Final results for the year ended 31 December will be published on 16 March.


7am: LendInvest ready for home market

LendInvest, the property finance company, said it has reached £2 billion assets under management two and half years after achieving £1bn in ten years.

The company, which floated last July, said it is on track for its eighth consecutive year of profitable growth from operations and remains poised to capture an increasing share of the property finance market as it enters the specialist homeowner segment in the next financial year.

Rod Lockhart, chief executive said: “The traditional mortgage application process is lengthy and reliant on rigid paper based processes. We’re changing that and bringing simple, cloud-based property finance solutions to more investors and borrowers across the UK via our platform.”

In December, the company announced that in the half-year ended 30 September 2021, platform revenue increased 28% to £72.4 million, gross profit increased 51% to £26.5m and EBITDA increased 179% to £13.4m.


Global markets

Trading patterns in the next few days will be dictated by worries about conflict in Ukraine and the implications for the gas market, as well as expectations of an interest rate hike in the US on Wednesday when the US Federal Reserve issues an update.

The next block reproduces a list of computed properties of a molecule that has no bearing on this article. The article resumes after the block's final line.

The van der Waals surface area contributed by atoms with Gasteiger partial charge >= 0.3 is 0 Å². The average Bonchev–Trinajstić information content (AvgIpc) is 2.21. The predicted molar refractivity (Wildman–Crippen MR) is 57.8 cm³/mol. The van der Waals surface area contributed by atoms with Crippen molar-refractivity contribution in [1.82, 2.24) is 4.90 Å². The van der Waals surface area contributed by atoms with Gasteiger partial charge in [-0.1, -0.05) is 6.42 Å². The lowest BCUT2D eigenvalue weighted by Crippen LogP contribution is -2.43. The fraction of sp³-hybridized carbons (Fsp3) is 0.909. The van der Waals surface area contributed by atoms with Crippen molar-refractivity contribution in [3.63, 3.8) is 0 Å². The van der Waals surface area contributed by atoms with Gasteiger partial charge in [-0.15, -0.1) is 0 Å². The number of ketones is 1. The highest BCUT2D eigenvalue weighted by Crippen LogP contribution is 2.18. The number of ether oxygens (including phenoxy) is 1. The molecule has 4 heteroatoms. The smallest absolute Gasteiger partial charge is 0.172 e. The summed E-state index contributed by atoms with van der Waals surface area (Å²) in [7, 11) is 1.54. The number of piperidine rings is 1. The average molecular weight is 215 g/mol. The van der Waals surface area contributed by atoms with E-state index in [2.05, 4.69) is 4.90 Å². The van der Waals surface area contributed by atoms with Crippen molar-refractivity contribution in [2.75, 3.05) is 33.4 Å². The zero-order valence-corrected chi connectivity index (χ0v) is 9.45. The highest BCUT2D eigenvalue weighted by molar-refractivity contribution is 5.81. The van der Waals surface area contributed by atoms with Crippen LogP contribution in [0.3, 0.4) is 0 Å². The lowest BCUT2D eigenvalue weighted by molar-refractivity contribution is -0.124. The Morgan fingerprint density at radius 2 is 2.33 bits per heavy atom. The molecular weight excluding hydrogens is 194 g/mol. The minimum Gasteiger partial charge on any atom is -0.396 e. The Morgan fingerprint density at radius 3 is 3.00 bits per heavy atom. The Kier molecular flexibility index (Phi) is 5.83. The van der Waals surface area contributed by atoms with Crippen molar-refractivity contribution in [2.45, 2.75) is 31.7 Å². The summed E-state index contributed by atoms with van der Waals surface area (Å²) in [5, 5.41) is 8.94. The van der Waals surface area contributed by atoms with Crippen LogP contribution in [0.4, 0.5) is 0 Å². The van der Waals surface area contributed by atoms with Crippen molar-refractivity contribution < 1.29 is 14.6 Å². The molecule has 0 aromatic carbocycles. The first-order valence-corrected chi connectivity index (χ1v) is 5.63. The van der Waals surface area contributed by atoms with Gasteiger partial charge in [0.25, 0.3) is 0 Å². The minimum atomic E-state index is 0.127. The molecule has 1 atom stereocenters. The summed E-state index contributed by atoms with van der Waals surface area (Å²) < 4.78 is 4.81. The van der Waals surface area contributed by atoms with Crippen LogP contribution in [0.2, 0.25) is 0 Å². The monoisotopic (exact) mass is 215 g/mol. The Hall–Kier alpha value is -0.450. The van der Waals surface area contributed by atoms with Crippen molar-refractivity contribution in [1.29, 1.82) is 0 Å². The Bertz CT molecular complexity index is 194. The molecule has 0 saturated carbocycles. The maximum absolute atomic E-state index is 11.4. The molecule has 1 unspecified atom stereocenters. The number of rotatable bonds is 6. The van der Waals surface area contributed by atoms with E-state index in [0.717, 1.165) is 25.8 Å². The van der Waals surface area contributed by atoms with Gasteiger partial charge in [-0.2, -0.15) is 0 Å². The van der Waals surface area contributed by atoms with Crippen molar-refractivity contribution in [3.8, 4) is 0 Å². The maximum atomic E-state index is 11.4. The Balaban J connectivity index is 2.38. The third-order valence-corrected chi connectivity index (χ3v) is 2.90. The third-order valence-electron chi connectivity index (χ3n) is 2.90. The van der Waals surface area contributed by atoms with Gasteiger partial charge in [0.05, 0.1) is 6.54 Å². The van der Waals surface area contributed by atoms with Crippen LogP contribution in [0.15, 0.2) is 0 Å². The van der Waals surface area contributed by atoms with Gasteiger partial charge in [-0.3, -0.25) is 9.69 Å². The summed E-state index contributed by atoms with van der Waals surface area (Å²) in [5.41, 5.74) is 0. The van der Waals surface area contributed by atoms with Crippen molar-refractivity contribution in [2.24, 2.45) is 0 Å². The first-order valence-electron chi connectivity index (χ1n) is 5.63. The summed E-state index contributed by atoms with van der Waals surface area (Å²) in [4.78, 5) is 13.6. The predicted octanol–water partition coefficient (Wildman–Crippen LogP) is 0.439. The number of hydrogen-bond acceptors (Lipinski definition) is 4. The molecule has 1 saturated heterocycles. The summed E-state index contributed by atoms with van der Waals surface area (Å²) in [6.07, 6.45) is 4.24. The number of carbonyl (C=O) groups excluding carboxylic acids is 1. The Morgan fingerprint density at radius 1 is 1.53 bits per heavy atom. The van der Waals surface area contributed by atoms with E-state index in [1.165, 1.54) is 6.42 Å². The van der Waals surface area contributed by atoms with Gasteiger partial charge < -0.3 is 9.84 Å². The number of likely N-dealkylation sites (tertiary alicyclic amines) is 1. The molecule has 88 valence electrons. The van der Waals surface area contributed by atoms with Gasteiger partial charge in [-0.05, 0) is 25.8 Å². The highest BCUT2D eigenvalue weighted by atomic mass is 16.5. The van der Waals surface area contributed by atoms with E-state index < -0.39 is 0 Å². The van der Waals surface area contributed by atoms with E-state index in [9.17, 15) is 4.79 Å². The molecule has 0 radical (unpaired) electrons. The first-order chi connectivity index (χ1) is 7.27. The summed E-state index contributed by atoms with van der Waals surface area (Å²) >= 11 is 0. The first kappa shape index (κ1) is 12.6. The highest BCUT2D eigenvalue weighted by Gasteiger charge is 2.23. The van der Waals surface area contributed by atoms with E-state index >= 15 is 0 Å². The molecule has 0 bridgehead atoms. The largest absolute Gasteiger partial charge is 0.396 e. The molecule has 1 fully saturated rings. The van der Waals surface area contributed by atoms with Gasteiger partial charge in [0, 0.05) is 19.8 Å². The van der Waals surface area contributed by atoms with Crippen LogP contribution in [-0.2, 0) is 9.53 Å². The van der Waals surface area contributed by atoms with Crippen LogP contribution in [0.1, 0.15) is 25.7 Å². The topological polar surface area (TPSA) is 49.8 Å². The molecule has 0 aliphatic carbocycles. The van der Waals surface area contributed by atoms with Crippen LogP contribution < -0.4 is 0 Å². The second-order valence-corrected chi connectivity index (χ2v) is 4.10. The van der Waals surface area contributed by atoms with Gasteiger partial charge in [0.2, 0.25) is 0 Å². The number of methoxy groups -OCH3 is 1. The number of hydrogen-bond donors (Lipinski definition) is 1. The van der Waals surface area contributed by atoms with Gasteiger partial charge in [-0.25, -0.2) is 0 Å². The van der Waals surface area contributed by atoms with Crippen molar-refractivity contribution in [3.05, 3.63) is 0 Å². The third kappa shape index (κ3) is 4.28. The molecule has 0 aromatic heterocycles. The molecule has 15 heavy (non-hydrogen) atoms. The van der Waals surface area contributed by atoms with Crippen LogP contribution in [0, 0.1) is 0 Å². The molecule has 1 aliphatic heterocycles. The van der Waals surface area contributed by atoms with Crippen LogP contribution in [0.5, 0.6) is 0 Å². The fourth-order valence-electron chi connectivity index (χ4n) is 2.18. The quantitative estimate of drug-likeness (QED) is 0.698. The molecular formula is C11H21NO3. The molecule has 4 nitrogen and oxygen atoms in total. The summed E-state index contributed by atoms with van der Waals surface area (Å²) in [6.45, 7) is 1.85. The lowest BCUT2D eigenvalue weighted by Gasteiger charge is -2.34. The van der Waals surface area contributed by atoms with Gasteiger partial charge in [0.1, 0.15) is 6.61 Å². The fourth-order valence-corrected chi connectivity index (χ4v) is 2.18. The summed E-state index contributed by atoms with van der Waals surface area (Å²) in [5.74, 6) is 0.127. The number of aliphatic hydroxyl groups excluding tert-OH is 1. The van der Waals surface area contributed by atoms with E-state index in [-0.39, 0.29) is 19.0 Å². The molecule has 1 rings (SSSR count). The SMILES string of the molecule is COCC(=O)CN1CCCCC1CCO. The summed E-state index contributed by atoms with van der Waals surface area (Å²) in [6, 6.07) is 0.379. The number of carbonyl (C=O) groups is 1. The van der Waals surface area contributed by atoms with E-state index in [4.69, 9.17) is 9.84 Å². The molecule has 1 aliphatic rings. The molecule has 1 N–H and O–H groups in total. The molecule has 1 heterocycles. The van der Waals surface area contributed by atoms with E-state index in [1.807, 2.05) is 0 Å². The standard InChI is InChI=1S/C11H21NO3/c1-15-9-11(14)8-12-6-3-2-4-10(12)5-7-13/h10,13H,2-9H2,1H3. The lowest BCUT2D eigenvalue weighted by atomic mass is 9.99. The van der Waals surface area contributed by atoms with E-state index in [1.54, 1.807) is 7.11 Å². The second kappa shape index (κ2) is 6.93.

Years of near-zero interest rates and quantitative easing are being replaced by tougher monetary policy as US inflation climbed to 7% in December, the fastest rate of price rises in 40 years. The Bank of England could impose a further increase next week.

The macro agenda is likely to overshadow a busy week of updates from companies including Diageo, Pets At Home and Dr Martens in London and Apple, Microsoft and Tesla in the US.

Public sector net borrowing numbers tomorrow will indicate how much wriggle room Chancellor Rishi Sunak has to help householders cope with rising energy bills.

The UK borrowed £17.4bn in November, down £22.2bn a year earlier and forecasts for December are for a rise closer to £19bn.